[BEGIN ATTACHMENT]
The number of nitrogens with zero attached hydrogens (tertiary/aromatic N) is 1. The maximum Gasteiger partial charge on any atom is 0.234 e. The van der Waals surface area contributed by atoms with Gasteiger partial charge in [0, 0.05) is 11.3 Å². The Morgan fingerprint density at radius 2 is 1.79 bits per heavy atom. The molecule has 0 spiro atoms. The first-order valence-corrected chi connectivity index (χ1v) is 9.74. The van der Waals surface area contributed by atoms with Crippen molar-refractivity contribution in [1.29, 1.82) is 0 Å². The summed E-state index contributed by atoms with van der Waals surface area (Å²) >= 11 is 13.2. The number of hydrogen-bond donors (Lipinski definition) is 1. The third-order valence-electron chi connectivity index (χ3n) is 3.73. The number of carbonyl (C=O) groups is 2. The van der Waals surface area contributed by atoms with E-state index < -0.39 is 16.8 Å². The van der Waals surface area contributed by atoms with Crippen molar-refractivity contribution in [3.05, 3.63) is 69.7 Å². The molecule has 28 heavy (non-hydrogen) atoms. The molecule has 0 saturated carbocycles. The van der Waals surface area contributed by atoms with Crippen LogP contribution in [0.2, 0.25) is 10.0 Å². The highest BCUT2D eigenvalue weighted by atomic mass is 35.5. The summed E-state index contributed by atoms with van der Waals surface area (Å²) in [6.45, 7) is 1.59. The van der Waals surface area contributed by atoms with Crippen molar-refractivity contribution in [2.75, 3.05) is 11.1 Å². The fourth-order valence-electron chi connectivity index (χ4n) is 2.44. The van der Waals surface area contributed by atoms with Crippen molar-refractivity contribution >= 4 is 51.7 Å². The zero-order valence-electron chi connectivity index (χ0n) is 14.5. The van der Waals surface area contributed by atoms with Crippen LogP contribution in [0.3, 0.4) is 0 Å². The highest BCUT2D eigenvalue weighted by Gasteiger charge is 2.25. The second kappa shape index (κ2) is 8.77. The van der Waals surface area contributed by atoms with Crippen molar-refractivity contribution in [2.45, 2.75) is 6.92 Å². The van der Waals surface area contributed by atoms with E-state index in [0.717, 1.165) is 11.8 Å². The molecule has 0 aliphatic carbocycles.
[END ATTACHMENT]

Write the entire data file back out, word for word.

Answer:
The number of nitrogens with zero attached hydrogens (tertiary/aromatic N) is 1. The maximum Gasteiger partial charge on any atom is 0.234 e. The van der Waals surface area contributed by atoms with Gasteiger partial charge in [0, 0.05) is 11.3 Å². The Morgan fingerprint density at radius 2 is 1.79 bits per heavy atom. The molecule has 0 spiro atoms. The first-order valence-corrected chi connectivity index (χ1v) is 9.74. The van der Waals surface area contributed by atoms with Crippen molar-refractivity contribution in [1.29, 1.82) is 0 Å². The summed E-state index contributed by atoms with van der Waals surface area (Å²) >= 11 is 13.2. The number of hydrogen-bond donors (Lipinski definition) is 1. The third-order valence-electron chi connectivity index (χ3n) is 3.73. The number of carbonyl (C=O) groups is 2. The van der Waals surface area contributed by atoms with E-state index < -0.39 is 16.8 Å². The van der Waals surface area contributed by atoms with Crippen molar-refractivity contribution in [3.05, 3.63) is 69.7 Å². The molecule has 28 heavy (non-hydrogen) atoms. The molecule has 0 saturated carbocycles. The van der Waals surface area contributed by atoms with Crippen LogP contribution in [0.2, 0.25) is 10.0 Å². The highest BCUT2D eigenvalue weighted by atomic mass is 35.5. The summed E-state index contributed by atoms with van der Waals surface area (Å²) in [6.45, 7) is 1.59. The van der Waals surface area contributed by atoms with Crippen molar-refractivity contribution in [2.75, 3.05) is 11.1 Å². The fourth-order valence-electron chi connectivity index (χ4n) is 2.44. The van der Waals surface area contributed by atoms with Crippen molar-refractivity contribution >= 4 is 51.7 Å². The zero-order valence-electron chi connectivity index (χ0n) is 14.5. The van der Waals surface area contributed by atoms with Crippen LogP contribution in [0.3, 0.4) is 0 Å². The highest BCUT2D eigenvalue weighted by Gasteiger charge is 2.25. The second kappa shape index (κ2) is 8.77. The van der Waals surface area contributed by atoms with Crippen molar-refractivity contribution in [2.45, 2.75) is 6.92 Å². The van der Waals surface area contributed by atoms with E-state index in [0.717, 1.165) is 11.8 Å². The molecule has 0 aliphatic carbocycles.